Even for someone as almighty as Busquets, the size of the fire you have to put out still depends on your teammates. Just look at Nemanja Matic. Last year, playing in Chelsea’s compact system, he looked absolutely dominant. This year, he’s on a team that have given up seven goals in three games and seen their opponents find plenty of success down the middle of the field.
In Chelsea’s opener against Swansea, Jonjo Shelvey had a fantastic game marauding through the center of the field — the exact areas where you’d expect Matic to be sitting. But in that match, much of Matic’s job was to shut down Gylfi Sigurdsson, Swansea’s attacking midfielder and primary playmaker. Matic followed Sigurdsson across the field and kept him quiet, but the rest of the Chelsea defense either didn’t get the strategy memo or simply were not good enough, as Shelvey and his midfield partner Ki (before he got hurt) charged into the center and created havoc.
Against Manchester City, Chelsea suffered from a different problem. City were good at both attacking the middle of the field and attacking directly behind the defenders, so Chelsea struggled to stay compact as they were pulled in opposite directions, often at the same time. When center backs John Terry and Gary Cahill pushed up the field to remain close to their midfield shields, City ruthlessly punished them by passing into the now larger space behind them. When the defenders dropped deeper to protect themselves, Matic, who, again, excels as a defender in a compact system, was suddenly forced to defend in space, and it did not go well. Before Mourinho (at halftime) subbed off John Terry for Kurt Zouma, who himself can cover much more ground than the aging Terry, Manchester City created three “big chances.”1
This is a category of statistic that Opta tracks and defines as “A situation where a player should reasonably be expected to score usually in a one-on-one scenario or from very close range.”
Other times, like in Sunday’s 3-2 win over West Bromwich Albion, it’s easy to place the blame. First, Matic gave away an early penalty in exactly the kind of situation where he’s supposed to thrive. The defense was compact, the threat was contained, and it was up to Matic to decide to win the ball back … oops.
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Then, later in the first half, Matic got caught in no-man’s-land. As a ball gets crossed into the box, he drifts back toward the defensive line to help with a man who is already well covered. That leaves James Morrison wide open to finish off Solomon Rondon’s ridiculous bicycle-kick pass.
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Figuring out Matic’s performance is typically straightforward. He’s usually playing the role he’s best suited for, so it becomes a question of how well he’s doing those things: shutting down attacks up the middle, winning tackles, making interceptions. But sometimes, like against Swansea and City, the typical grading template still doesn’t suffice.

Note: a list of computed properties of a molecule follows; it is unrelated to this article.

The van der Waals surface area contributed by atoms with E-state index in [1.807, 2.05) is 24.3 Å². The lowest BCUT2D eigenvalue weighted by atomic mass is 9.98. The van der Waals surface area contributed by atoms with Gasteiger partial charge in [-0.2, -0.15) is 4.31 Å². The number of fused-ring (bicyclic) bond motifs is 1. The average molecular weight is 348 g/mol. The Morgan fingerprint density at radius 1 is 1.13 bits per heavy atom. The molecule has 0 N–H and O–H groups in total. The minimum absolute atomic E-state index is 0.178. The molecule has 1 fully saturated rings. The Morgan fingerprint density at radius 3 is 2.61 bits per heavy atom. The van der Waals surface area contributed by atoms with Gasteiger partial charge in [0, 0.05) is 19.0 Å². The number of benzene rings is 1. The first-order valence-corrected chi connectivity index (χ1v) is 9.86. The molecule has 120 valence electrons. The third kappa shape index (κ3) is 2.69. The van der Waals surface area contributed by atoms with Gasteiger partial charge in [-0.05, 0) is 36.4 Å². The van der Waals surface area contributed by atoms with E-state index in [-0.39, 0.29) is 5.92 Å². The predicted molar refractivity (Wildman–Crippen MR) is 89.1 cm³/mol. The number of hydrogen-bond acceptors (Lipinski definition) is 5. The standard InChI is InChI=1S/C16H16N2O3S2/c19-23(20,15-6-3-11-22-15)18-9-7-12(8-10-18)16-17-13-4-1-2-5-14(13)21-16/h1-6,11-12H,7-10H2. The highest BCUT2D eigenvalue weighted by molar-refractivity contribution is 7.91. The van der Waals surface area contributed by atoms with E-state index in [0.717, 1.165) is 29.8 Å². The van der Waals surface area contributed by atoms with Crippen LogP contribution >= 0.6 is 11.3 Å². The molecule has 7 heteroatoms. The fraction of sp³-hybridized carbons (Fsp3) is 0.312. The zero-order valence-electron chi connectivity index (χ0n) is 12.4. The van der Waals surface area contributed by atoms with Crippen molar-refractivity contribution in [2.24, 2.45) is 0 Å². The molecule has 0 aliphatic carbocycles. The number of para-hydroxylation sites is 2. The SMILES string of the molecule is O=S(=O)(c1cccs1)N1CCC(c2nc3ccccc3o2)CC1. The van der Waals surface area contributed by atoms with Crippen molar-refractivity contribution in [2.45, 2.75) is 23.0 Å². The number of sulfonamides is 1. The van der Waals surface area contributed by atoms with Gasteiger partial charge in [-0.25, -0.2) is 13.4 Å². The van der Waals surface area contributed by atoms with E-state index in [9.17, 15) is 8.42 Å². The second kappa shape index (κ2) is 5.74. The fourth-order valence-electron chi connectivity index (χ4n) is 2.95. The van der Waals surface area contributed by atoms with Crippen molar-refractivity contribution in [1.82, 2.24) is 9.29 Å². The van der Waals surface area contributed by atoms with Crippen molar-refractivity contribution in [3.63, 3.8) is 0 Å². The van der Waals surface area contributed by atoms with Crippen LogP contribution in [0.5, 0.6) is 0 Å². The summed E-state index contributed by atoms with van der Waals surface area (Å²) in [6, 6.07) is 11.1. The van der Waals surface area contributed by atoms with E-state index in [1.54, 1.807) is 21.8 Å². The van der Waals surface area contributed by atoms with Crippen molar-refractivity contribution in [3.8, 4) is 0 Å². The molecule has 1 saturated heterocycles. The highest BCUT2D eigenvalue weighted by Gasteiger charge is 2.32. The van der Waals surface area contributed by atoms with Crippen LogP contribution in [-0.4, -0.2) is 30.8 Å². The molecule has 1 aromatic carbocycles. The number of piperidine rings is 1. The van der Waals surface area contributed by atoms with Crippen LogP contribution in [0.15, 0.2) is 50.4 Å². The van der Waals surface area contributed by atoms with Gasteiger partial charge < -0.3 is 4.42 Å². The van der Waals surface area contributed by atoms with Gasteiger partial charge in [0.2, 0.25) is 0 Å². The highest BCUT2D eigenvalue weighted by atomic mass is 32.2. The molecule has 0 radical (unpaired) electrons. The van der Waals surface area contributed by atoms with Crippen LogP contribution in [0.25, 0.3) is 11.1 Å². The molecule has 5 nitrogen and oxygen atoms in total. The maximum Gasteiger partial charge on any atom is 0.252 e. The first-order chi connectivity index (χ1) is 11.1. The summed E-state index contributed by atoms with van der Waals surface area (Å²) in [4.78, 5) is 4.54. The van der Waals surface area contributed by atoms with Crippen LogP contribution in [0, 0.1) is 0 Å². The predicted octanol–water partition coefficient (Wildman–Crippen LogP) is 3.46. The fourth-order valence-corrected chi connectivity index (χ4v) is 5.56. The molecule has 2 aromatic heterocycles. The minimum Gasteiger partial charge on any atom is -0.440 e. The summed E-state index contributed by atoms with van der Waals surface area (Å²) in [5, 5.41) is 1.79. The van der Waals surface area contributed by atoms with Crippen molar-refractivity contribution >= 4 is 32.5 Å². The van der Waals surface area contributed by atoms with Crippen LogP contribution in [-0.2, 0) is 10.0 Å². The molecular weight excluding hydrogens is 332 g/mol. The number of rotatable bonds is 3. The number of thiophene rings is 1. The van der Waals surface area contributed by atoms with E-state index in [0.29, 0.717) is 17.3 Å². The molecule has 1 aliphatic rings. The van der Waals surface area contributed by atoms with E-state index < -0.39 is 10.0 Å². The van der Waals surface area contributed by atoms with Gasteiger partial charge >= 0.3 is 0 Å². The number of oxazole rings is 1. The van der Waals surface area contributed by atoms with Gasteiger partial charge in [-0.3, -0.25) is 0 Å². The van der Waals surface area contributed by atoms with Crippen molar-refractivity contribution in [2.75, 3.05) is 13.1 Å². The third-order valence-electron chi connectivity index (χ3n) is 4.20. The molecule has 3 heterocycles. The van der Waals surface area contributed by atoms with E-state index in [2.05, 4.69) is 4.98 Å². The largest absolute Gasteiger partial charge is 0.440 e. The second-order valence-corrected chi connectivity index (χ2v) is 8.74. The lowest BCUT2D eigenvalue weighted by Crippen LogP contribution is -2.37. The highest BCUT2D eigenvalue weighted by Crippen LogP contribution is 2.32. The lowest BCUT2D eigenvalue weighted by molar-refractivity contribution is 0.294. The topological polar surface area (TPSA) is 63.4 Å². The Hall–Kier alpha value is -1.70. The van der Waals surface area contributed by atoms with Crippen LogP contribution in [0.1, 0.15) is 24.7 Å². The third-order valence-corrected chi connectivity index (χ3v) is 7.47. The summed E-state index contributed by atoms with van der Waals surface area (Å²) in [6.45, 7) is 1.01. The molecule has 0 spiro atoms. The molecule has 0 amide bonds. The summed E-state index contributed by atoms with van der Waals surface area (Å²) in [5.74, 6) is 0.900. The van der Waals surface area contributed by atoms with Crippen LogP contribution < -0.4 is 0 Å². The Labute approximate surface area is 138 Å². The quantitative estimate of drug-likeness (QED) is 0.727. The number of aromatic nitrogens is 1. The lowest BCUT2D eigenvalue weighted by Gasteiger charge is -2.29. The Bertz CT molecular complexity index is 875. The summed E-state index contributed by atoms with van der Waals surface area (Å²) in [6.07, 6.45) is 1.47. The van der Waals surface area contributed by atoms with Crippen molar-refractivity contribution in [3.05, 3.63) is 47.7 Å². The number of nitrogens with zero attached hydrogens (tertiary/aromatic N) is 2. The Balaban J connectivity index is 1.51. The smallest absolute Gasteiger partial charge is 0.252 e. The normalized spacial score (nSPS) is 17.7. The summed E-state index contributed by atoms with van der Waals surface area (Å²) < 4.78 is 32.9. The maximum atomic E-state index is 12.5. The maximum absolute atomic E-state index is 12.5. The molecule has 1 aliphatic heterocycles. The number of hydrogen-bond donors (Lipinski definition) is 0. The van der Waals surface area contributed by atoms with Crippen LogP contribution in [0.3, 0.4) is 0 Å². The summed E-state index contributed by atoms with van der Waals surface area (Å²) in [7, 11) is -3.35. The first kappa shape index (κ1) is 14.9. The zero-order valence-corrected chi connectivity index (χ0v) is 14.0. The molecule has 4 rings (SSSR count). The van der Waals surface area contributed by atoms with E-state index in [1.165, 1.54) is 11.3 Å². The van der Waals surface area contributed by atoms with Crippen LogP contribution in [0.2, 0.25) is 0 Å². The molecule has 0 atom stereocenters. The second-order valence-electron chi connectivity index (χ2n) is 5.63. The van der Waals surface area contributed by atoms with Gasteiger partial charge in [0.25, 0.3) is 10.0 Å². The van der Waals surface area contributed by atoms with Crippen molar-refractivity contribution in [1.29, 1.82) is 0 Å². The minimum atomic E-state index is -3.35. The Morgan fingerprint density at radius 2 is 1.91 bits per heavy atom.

If Matic usually thrives or fails within a system, then Coquelin thrives or fails because of a system.
His performance on the road against Crystal Palace two weekends ago is a perfect example. Arsenal won 2-1 in a typical Arsenal performance. They controlled the ball, flowed forward through a porous Palace midfield, and tortured their opponents with a seemingly never-ending barrage of shots.2 However, Arsenal’s dominance in possession left plenty of space for Coquelin to defend, which he did … by fouling everybody in sight. He committed four fouls in just over 30 minutes, and after picking up a yellow card early on, he narrowly escaped a second caution two more times before Wenger was forced to remove him for fear of going down to 10 men. This is the kind of defending in space that Arsenal’s defensive midfielders have to do regularly, and it’s completely different from what Coquelin excelled at to win his place in the team.
In reality, it was 20 shots.
Now, if he could provide an attacking element, his troubles in space wouldn’t be as much of an issue, but, quite simply: He can’t. Against West Ham, he was an active impediment to Arsenal creating chances. And against Liverpool yesterday, he put out a number of fires in the first half, but then he was subbed off as the game remained tied and Arsenal needed a goal.
The issue, then, isn’t Coquelin; it’s that being a defensive midfielder for Arsenal is a completely thankless and impossible job. Given how much space Arsenal can leave for its opponents, it’s hard to think of anyone who could do the job properly. Remember, even Busquets has help from a great pressing unit ahead of him that limits the number of counters he has to snuff out in the first place. And yet Wenger continues to rotate through a series of players — Mathieu Flamini, Abou Diaby, Alex Song, Jack Wilshere, Mikel Arteta, Flamini again, and so on — who can’t do the job as well as he wants, and we continue to ask ourselves, “Is this the summer when Arsenal buys a world-class midfielder?”
There’s a reason Coquelin was loaned out to a Championship club as recently as last season: He’s a limited defensive midfielder who can be effective in the right situation, but it’s rare that Arsenal ever play a team that’ll compel Wenger to instruct his team to sit back and try to counter. That Coquelin has come to embody something more has nothing to do with him and everything to do with the systemic factors that make the position hard to judge and even harder to play. He is just the latest square peg trying to fill an oversize round hole. But after rotating through peg after peg after peg, Arsene Wenger and Arsenal don’t seem any closer to realizing that maybe the hole is the problem.